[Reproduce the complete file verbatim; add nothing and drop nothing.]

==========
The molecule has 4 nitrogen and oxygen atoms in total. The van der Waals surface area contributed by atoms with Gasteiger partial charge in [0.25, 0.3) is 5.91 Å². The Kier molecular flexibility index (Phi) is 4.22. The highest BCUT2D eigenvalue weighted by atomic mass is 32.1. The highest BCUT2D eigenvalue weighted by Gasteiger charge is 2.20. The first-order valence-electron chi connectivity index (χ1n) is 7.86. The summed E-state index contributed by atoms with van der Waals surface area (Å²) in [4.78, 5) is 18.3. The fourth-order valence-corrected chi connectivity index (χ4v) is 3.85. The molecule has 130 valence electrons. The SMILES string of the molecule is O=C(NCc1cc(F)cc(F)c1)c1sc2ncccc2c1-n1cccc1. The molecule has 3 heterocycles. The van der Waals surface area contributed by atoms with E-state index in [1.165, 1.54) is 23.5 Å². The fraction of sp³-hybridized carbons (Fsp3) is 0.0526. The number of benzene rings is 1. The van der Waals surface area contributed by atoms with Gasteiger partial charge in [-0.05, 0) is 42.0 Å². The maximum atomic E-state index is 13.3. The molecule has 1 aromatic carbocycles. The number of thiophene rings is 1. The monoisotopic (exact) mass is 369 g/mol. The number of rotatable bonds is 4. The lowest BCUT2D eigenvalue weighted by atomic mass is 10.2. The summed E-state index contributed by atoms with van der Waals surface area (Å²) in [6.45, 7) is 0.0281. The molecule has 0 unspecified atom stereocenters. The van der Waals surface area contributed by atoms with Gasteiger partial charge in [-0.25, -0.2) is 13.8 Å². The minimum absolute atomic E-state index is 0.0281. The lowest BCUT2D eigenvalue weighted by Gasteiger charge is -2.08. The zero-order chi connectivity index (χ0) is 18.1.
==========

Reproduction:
The molecule has 4 nitrogen and oxygen atoms in total. The van der Waals surface area contributed by atoms with Gasteiger partial charge in [0.25, 0.3) is 5.91 Å². The Kier molecular flexibility index (Phi) is 4.22. The highest BCUT2D eigenvalue weighted by atomic mass is 32.1. The highest BCUT2D eigenvalue weighted by Gasteiger charge is 2.20. The first-order valence-electron chi connectivity index (χ1n) is 7.86. The summed E-state index contributed by atoms with van der Waals surface area (Å²) in [4.78, 5) is 18.3. The fourth-order valence-corrected chi connectivity index (χ4v) is 3.85. The molecule has 130 valence electrons. The SMILES string of the molecule is O=C(NCc1cc(F)cc(F)c1)c1sc2ncccc2c1-n1cccc1. The molecule has 3 heterocycles. The van der Waals surface area contributed by atoms with E-state index in [1.165, 1.54) is 23.5 Å². The fraction of sp³-hybridized carbons (Fsp3) is 0.0526. The number of benzene rings is 1. The van der Waals surface area contributed by atoms with Gasteiger partial charge in [-0.05, 0) is 42.0 Å². The maximum atomic E-state index is 13.3. The molecule has 1 aromatic carbocycles. The number of thiophene rings is 1. The monoisotopic (exact) mass is 369 g/mol. The number of rotatable bonds is 4. The lowest BCUT2D eigenvalue weighted by atomic mass is 10.2. The summed E-state index contributed by atoms with van der Waals surface area (Å²) in [6.45, 7) is 0.0281. The molecule has 0 unspecified atom stereocenters. The van der Waals surface area contributed by atoms with Gasteiger partial charge in [-0.25, -0.2) is 13.8 Å². The minimum absolute atomic E-state index is 0.0281. The lowest BCUT2D eigenvalue weighted by Gasteiger charge is -2.08. The zero-order chi connectivity index (χ0) is 18.1.